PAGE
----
Goodbye Personal Computers

By Doug Mohney May 26, 2015

We are probably three to five years out from when personal computers, as we currently know them, are going to be extinct.  However, we may not be comfortable with the replacements while the business world is going to have some serious headaches moving forward.

Both Microsoft and Samsung are laying the groundwork for the true post-PC era, the former in software and the latter in hardware.   At the Microsoft Ignite conference earlier this month, the company demonstrated how a Windows 10 phone can be the centerpiece of a person's computing "world," acting as a mobile device and seamlessly transition to one that can drive productivity applications with a keyboard, mouse and large screen monitor.  

With the appropriate software, heavy-lifting applications such as computer aided design (CAD) and others can be run as apps in the cloud, with the client device simply handling the heavy lifting.  Microsoft wants you personally along with your place of employment to do everything in the cloud.  I wouldn't be surprised if we see vertical software business bundles, either offered directly by Microsoft and/or by third-parties that roll specific apps together with an Office 365 subscription, because everyone needs a word processor, spreadsheet, and a presentation app along with email and real-time communications (RTC) capabilities.

If the phone is the core computing device and has enough CPU power to do most things locally, people don't need a tower or a mini-PC, but a phone "docking station" or "power pad" that can charge the phone and support a wireless keyboard, monitor, high-speed network connection, and local storage.  WiGig will be the electronic bridge between the mobile device or devices and the power pad.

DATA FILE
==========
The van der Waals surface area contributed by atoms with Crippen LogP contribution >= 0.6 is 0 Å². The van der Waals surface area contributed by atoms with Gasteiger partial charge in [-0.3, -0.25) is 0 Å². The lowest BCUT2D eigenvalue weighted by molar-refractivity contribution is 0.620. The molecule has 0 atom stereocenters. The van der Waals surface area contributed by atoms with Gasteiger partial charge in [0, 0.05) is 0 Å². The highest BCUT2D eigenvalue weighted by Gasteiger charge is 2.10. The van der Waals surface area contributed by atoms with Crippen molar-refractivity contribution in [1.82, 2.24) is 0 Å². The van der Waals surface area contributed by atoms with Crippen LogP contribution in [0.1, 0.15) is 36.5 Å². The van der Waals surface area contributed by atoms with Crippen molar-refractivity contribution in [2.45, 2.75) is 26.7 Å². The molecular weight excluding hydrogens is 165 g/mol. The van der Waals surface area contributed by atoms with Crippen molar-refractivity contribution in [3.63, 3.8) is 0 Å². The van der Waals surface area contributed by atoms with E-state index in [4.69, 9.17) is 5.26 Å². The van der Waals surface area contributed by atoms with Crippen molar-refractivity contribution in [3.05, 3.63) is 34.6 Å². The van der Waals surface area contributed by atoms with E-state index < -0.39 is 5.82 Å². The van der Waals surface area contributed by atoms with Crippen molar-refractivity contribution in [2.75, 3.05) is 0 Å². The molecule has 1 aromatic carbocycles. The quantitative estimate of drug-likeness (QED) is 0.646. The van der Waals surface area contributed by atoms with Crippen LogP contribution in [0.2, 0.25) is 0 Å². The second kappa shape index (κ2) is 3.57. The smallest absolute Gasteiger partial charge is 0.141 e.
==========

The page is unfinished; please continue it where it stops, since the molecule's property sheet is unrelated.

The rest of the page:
Will people be able to trust the cloud for storing their vital documents? We're already at that point in photography, with our camera phones pumping gigabits of memories into Dropbox and Facebook. Owning a digital camera is no longer a necessity, but a hobbyist or professional tool.  People are willing to relinquish control of their vital documents if they believe they are being stored securely and are able to conveniently access them.

via Shutterstock

The phone is likely to be the central form factor, but people are going to carry other devices as well.  Samsung has received a patent on a device that allows a phone to effectively plug into a laptop shell, providing a larger screen, keyboard, and more battery power.    Microsoft is currently promoting its Surface line of tablets as a replacement for the laptop, but it wouldn't surprise me to see a full blown Windows 10 phone that could "dock" into a tablet.   If we wanted to get really crazy, I could say a day when Microsoft makes a tablet dock for the Apple iPhone -- forget about Android, too many different  device styles.

For the consumer, a phone as the primary compute device works well.  But businesses may have trouble figuring out if they need a wider BYOD strategy, what things they can shift to the cloud, and what items really need to be kept on dedicated computing hardware for security reasons.  A good chunk of the SMB and corporate world is holding onto desktop phones with both hands, despite efforts on the part of vendors to move to a BYOD telecommuting environment.  Microsoft may have a long term upper hand in shifting to a single operating system, since it would enable employees to effectively BYOD their own computers -- assuming they purchase a Windows Phone --  with workspace and necessary apps running in the cloud.  If not, Microsoft has made it clear it will work with Android and iOS, so long as everyone comes to a Microsoft-cloud based service at the end of the day.




Edited by Stefania Viscusi

Contributing Editor

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